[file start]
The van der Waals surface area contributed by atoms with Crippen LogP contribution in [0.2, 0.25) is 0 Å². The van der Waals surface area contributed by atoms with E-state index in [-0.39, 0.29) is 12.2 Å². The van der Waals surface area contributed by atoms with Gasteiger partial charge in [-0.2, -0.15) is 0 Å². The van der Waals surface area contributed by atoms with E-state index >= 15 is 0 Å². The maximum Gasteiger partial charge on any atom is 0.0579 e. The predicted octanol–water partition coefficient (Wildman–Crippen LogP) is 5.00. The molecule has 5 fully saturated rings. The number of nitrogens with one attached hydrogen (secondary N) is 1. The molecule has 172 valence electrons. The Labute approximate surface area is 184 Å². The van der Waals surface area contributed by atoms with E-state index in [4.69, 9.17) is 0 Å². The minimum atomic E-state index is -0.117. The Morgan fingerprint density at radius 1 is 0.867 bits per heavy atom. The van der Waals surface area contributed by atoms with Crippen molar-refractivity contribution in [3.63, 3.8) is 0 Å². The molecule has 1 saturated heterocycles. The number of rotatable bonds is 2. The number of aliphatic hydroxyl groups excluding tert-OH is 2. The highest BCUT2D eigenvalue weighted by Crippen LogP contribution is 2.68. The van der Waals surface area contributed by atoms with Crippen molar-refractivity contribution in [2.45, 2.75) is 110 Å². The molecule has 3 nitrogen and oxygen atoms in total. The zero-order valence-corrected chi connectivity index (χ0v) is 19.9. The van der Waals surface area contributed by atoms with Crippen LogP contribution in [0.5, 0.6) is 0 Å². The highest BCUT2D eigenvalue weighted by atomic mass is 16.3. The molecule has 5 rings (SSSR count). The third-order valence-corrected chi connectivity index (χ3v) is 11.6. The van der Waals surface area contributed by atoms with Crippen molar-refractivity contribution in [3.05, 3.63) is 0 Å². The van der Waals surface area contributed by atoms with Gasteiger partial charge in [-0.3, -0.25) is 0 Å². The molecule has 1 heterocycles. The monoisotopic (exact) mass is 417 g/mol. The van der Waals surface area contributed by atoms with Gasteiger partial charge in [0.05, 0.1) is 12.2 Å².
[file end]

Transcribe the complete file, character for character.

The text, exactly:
The van der Waals surface area contributed by atoms with Crippen LogP contribution in [0.2, 0.25) is 0 Å². The van der Waals surface area contributed by atoms with E-state index in [-0.39, 0.29) is 12.2 Å². The van der Waals surface area contributed by atoms with Gasteiger partial charge in [-0.2, -0.15) is 0 Å². The van der Waals surface area contributed by atoms with E-state index >= 15 is 0 Å². The maximum Gasteiger partial charge on any atom is 0.0579 e. The predicted octanol–water partition coefficient (Wildman–Crippen LogP) is 5.00. The molecule has 5 fully saturated rings. The number of nitrogens with one attached hydrogen (secondary N) is 1. The molecule has 172 valence electrons. The Labute approximate surface area is 184 Å². The van der Waals surface area contributed by atoms with E-state index in [4.69, 9.17) is 0 Å². The minimum atomic E-state index is -0.117. The Morgan fingerprint density at radius 1 is 0.867 bits per heavy atom. The van der Waals surface area contributed by atoms with Crippen molar-refractivity contribution in [3.63, 3.8) is 0 Å². The molecule has 1 saturated heterocycles. The number of rotatable bonds is 2. The number of aliphatic hydroxyl groups excluding tert-OH is 2. The highest BCUT2D eigenvalue weighted by Crippen LogP contribution is 2.68. The van der Waals surface area contributed by atoms with Crippen molar-refractivity contribution in [2.45, 2.75) is 110 Å². The molecule has 3 nitrogen and oxygen atoms in total. The zero-order valence-corrected chi connectivity index (χ0v) is 19.9. The van der Waals surface area contributed by atoms with Crippen LogP contribution in [0.5, 0.6) is 0 Å². The highest BCUT2D eigenvalue weighted by atomic mass is 16.3. The molecule has 5 rings (SSSR count). The third-order valence-corrected chi connectivity index (χ3v) is 11.6. The van der Waals surface area contributed by atoms with Crippen molar-refractivity contribution in [3.05, 3.63) is 0 Å². The van der Waals surface area contributed by atoms with Gasteiger partial charge in [-0.3, -0.25) is 0 Å². The molecule has 1 heterocycles. The monoisotopic (exact) mass is 417 g/mol. The van der Waals surface area contributed by atoms with Gasteiger partial charge in [0.05, 0.1) is 12.2 Å².